African Refugees in Israel

By Amanda Botfeld

Plastic is rarely seen as an instrument of torture. For African refugees kidnapped in the Sinai, however, dripping molten plastic on one’s back is common practice. So is rape, electrocution, and being hung by the hair. “They hung me from the ceiling so my legs couldn’t reach the floor and they gave me electric shocks. One person died after they hung him from the ceiling for 24 hours. We watched him die,” said a 23 year-old Eritrean.

His story is not uncommon. As more and more African refugees flee conflict in Eritrea and Sudan, many find themselves kidnapped and held for ransom in the Sinai, the desert area between Israel and Egypt. Many do not survive. According to the Times of Israel, roughly 50% are killed; their organs are often harvested and sold on the black market.

Survivors can be found journeying to Israel.

A Crisis Begins

Ninety-percent of Israel’s African migrants come from two nations: Eritrea and Sudan. In Sudan, millions have been displaced by the Darfur genocide. In Eritrea, Sudan’s neighbor on the Horn of Africa, nearly a quarter of the country has fled a ruthless dictatorship. Both men and women are drafted into indefinite military service— human rights advocates have likened this to virtual slavery.

These refugees, however, did not always head to Israel. For years, the most common path of emigration was through the Sahara, on toward the North African country of Libya, and finally into Europe.

Europe has reacted sharply. In 2006, Libya and Italy jointly blocked this route, cracking down on the surge of refugees, especially those traveling by boat. In May of 2015, the Washington Post said the European Union is considering a more “muscular” policy, including deploying a military

Millions of people have fled Eritrea and Sudan. Refugees first traveled through the Sahara and then onto Europe, but after that route was blocked, many started traveling through the Sinai desert and onto Israel.

force in the Mediterranean. The International Organisation for Migration estimates that 30,000 people could drown by attempting the voyage in this year alone.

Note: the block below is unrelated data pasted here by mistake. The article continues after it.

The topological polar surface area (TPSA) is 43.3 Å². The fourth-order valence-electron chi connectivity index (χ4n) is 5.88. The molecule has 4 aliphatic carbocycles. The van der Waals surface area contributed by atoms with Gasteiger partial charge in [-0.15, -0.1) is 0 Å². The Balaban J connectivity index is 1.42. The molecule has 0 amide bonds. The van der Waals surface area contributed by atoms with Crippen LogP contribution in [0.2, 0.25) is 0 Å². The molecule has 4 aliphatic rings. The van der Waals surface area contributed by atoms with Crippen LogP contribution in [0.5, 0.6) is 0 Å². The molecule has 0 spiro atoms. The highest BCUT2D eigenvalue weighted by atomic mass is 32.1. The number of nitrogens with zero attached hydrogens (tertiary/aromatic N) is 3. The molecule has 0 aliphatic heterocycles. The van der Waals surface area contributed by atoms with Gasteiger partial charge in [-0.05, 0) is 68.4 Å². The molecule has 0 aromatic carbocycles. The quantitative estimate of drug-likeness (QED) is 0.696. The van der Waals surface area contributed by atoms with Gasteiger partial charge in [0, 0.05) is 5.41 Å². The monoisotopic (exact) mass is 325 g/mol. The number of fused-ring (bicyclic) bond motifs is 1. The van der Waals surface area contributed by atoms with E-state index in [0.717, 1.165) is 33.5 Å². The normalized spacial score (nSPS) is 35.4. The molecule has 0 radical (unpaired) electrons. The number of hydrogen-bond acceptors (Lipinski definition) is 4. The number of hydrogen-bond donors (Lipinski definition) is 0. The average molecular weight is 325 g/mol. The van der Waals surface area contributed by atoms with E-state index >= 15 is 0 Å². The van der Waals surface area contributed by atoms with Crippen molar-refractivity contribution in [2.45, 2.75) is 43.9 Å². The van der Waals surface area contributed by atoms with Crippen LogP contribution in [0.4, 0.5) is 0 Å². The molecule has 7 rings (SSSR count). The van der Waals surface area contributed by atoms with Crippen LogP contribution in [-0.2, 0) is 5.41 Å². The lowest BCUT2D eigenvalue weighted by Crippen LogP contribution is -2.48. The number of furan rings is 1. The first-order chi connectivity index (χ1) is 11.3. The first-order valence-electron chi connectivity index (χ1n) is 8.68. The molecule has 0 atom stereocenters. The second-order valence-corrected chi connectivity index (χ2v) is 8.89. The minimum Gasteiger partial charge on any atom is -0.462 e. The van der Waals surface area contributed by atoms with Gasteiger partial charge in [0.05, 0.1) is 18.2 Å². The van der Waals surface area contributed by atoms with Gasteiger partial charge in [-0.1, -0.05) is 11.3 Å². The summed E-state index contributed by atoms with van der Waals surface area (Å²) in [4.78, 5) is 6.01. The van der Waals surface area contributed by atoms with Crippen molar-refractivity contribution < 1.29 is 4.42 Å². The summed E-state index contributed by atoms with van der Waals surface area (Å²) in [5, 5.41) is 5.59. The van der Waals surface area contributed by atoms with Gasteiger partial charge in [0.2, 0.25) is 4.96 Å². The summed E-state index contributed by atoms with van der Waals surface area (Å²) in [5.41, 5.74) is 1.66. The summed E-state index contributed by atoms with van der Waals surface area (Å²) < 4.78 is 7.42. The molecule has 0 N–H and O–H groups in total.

Due to Europe’s hardline stance, refugees have had to look elsewhere. For many, this meant heading east, and trying their luck with Israel. Initially, there was a large influx— over 10,000 African migrants entered Israel in 2012. Cracking- down on illegal immigration themselves, Israel built a 140- mile fence along its border with Egypt, bringing this trend to a screeching halt. In 2013, Israeli authorities counted the number of people crossing the border in single-digits.

When refugees were still heading to Israel, they often did so via human smugglers, paying for transit through the Sinai. Yet the smugglers quickly realized they could make more money by holding people for ransom. As a combined result of Israel’s anti-immigration barrier and the extortion tactics of smugglers in the Sinai, less and less people began taking the journey.

The smugglers decided to stop waiting. Many switched their industry entirely to kidnapping, even going to refugee camps and abducting people on-site. The strategy has been rather lucrative, amounting to an estimated revenue of 600 million dollars. Hamas, the internationally- recognized terrorist group and governing body of Gaza, has participated in the process as a middleman, turning a profit of up to 64 million dollars.

In order to expedite payment, kidnappers often keep the families on the phone during torture sessions.

“Whenever I called my relatives to ask them to pay, they burnt me with a hot iron rod so I would scream on the phone.” Another reported listening over the phone as his sister’s arm was amputated. Once ransoms are met, victims frequently end up in the hands of other smugglers, repeating the process over again, if they survive.

Those who reach Israel are not necessarily lucky. Once in Israel, many migrants end up in detention centers, or camps. Migrants are free to leave the camps but are not allowed to find work and must check-in each day; restrictions like these make entering Israeli society incredibly difficult. Many stay in the camps for months and even years.